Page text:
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dc.contributor.authorWang, Jin
dc.date.accessioned2013-09-19T20:04:30Z
dc.date.available2013-09-19T20:04:30Z
dc.date.issued2013-09-04
dc.identifier.urihttp://hdl.handle.net/1853/49005
dc.descriptionPresented on September 4, 2013 from 4-5 pm in room G011 of the Molecular Science and Engineering Building.en_US
dc.descriptionDr. Jin Wang is B. Redd Associate Professor in the Department of Chemical Engineering at Auburn University. She obtained her BS and PhD degrees in chemical engineering (specialized in biochemical engineering) from Tsinghua University in 1994, and 1999 respectively. She then obtained a PhD degree (specialized in control engineering) from the University of Texas at Austin in 2004. From 2002 to 2006 she was a development engineer and senior development engineer at Advanced Micro Devices, Inc. During her tenure at AMD, her R&D yielded 12 patents granted by USPTO. In addition, she received several prestigious corporate awards for being instrumental in developing effective advanced control solutions.
dc.descriptionRuntime: 54:25 minutes
dc.description.abstractLarge-scale industrial processes and biological systems share many similarities at the systems level: they both consist of many individual components; they both have built-in feedback control/regulation mechanisms; and the properties of the overall systems are determined by the complex interaction among different components. Their complex nature makes the integrative systems approaches essential in understanding, controlling and optimizing these systems. As a result, many process systems engineering principles and techniques have been extended into the emerging field of systems biology. However, despite their commonalities at the system level, large-scale industrial processes and biological systems have their unique characteristics and challenges that existing systems approaches cannot fully address. In this talk, our most recent progress in both research areas (process systems engineering and systems biology) will be presented. For large-scale industrial processes, one of our focuses is process monitoring. The specific challenge we aim to address is how to effectively handle process nonlinear dynamics, non-Gaussianity, frequent process changes driven by manufacturing on-demand, but without the heavy computational burden of available nonlinear methods. The solution we developed is a new multivariate framework named statistics pattern analysis (SPA) and we use the benchmark Tennessee Eastman Process to demonstrate the effectiveness of the new framework. For biological systems, one specific challenge we aim to address is how to effectively utilize genome-wide metabolic network models and extract biological meaningful information from them. The solution we developed is a system identification based approach where we use the metabolic models as a high fidelity simulator to conduct carefully designed in silico experiments. We will use scheffersomyces stiptis (the yeast with the strongest native capability to ferment xylose) as the model system to illustrate our developed approach.en_US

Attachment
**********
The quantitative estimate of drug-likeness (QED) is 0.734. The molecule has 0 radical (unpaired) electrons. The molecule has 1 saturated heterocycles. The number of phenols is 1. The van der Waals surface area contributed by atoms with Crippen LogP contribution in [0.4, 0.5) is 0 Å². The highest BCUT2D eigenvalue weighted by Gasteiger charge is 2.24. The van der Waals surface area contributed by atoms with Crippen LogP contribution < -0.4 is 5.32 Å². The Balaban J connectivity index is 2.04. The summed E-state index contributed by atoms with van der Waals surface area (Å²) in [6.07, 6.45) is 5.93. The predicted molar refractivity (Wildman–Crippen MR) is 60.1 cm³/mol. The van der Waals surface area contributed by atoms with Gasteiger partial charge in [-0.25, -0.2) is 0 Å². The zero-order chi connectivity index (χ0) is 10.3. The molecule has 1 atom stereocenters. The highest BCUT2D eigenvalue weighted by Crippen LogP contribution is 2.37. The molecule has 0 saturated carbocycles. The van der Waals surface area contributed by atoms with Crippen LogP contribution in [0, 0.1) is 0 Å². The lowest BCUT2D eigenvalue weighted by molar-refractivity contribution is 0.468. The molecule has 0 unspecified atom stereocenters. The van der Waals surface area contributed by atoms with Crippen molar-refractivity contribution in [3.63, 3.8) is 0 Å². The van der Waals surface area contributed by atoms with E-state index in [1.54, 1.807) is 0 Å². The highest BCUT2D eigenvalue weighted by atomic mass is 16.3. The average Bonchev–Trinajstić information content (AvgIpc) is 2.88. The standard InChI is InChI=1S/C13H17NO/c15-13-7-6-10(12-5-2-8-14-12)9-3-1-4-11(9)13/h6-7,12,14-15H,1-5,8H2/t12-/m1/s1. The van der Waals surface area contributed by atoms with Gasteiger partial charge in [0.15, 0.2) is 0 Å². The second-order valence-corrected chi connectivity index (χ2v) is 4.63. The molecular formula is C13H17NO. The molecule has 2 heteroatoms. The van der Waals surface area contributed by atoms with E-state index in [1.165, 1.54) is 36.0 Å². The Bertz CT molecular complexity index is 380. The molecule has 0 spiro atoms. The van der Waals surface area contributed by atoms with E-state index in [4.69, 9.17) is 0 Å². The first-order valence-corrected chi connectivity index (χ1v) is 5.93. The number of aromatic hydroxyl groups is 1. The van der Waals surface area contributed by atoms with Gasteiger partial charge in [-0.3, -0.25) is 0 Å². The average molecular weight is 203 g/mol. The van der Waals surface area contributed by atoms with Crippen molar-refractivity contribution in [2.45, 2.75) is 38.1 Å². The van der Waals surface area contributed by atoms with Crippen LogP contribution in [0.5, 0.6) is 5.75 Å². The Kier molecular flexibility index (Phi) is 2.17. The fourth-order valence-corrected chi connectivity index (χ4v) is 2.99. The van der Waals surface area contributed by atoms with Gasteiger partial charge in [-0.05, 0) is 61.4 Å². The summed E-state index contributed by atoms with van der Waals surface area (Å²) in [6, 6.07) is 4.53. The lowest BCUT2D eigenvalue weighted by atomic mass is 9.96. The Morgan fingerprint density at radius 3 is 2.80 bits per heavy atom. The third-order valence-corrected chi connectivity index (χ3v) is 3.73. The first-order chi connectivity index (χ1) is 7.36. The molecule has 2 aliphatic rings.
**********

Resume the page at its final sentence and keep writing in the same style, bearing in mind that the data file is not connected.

dc.format.extent54:25 minutes
dc.language.isoen_USen_US
dc.publisherGeorgia Institute of Technologyen_US
dc.relation.ispartofseriesSchool of Chemical and Biomolecular Engineering Seminar Seriesen_US
dc.subjectGenome-scaleen_US
dc.subjectMetabolic network modelingen_US
dc.subjectProcess monitoringen_US
dc.subjectSystems engineeringen_US
dc.titleSystems Engineering Approaches to the Study of Industrial Processes and Biological Systemsen_US
dc.typeLectureen_US
dc.typeVideoen_US
dc.contributor.corporatenameGeorgia Institute of Technology. School of Chemical and Biomolecular Engineeringen_US
dc.contributor.corporatenameAuburn Universityen_US
dc.embargo.termsnullen_US


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